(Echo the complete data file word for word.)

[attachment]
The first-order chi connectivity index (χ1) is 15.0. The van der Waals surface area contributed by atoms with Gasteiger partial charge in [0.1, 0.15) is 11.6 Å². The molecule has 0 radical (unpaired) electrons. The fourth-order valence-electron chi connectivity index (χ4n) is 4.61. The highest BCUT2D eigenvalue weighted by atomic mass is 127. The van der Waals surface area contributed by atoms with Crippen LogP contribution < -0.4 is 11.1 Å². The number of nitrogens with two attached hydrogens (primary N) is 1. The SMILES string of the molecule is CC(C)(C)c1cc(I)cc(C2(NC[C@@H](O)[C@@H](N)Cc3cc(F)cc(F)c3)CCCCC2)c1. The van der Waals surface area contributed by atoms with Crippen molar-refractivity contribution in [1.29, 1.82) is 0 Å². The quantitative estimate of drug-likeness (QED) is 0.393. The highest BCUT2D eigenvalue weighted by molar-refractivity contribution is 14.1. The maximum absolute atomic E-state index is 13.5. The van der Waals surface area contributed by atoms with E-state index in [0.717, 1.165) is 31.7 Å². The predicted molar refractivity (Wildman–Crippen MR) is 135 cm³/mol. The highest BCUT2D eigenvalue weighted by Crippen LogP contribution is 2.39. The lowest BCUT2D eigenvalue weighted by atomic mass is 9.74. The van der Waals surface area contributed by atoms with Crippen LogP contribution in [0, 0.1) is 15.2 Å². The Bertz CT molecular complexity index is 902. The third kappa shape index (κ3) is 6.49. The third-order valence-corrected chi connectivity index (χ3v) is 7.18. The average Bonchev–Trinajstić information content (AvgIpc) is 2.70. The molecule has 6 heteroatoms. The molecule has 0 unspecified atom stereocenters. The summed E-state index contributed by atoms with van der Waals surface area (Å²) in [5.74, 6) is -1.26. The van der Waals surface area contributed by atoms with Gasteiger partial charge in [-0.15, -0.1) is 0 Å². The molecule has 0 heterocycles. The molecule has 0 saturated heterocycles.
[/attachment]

The first-order chi connectivity index (χ1) is 15.0. The van der Waals surface area contributed by atoms with Gasteiger partial charge in [0.1, 0.15) is 11.6 Å². The molecule has 0 radical (unpaired) electrons. The fourth-order valence-electron chi connectivity index (χ4n) is 4.61. The highest BCUT2D eigenvalue weighted by atomic mass is 127. The van der Waals surface area contributed by atoms with Crippen LogP contribution < -0.4 is 11.1 Å². The number of nitrogens with two attached hydrogens (primary N) is 1. The SMILES string of the molecule is CC(C)(C)c1cc(I)cc(C2(NC[C@@H](O)[C@@H](N)Cc3cc(F)cc(F)c3)CCCCC2)c1. The van der Waals surface area contributed by atoms with Crippen molar-refractivity contribution in [1.29, 1.82) is 0 Å². The quantitative estimate of drug-likeness (QED) is 0.393. The highest BCUT2D eigenvalue weighted by molar-refractivity contribution is 14.1. The maximum absolute atomic E-state index is 13.5. The van der Waals surface area contributed by atoms with E-state index in [0.717, 1.165) is 31.7 Å². The predicted molar refractivity (Wildman–Crippen MR) is 135 cm³/mol. The highest BCUT2D eigenvalue weighted by Crippen LogP contribution is 2.39. The lowest BCUT2D eigenvalue weighted by atomic mass is 9.74. The van der Waals surface area contributed by atoms with Crippen LogP contribution in [0, 0.1) is 15.2 Å². The Bertz CT molecular complexity index is 902. The third kappa shape index (κ3) is 6.49. The third-order valence-corrected chi connectivity index (χ3v) is 7.18. The average Bonchev–Trinajstić information content (AvgIpc) is 2.70. The molecule has 6 heteroatoms. The molecule has 0 unspecified atom stereocenters. The summed E-state index contributed by atoms with van der Waals surface area (Å²) in [5.74, 6) is -1.26. The van der Waals surface area contributed by atoms with Gasteiger partial charge in [-0.15, -0.1) is 0 Å². The molecule has 0 heterocycles. The molecule has 0 saturated heterocycles.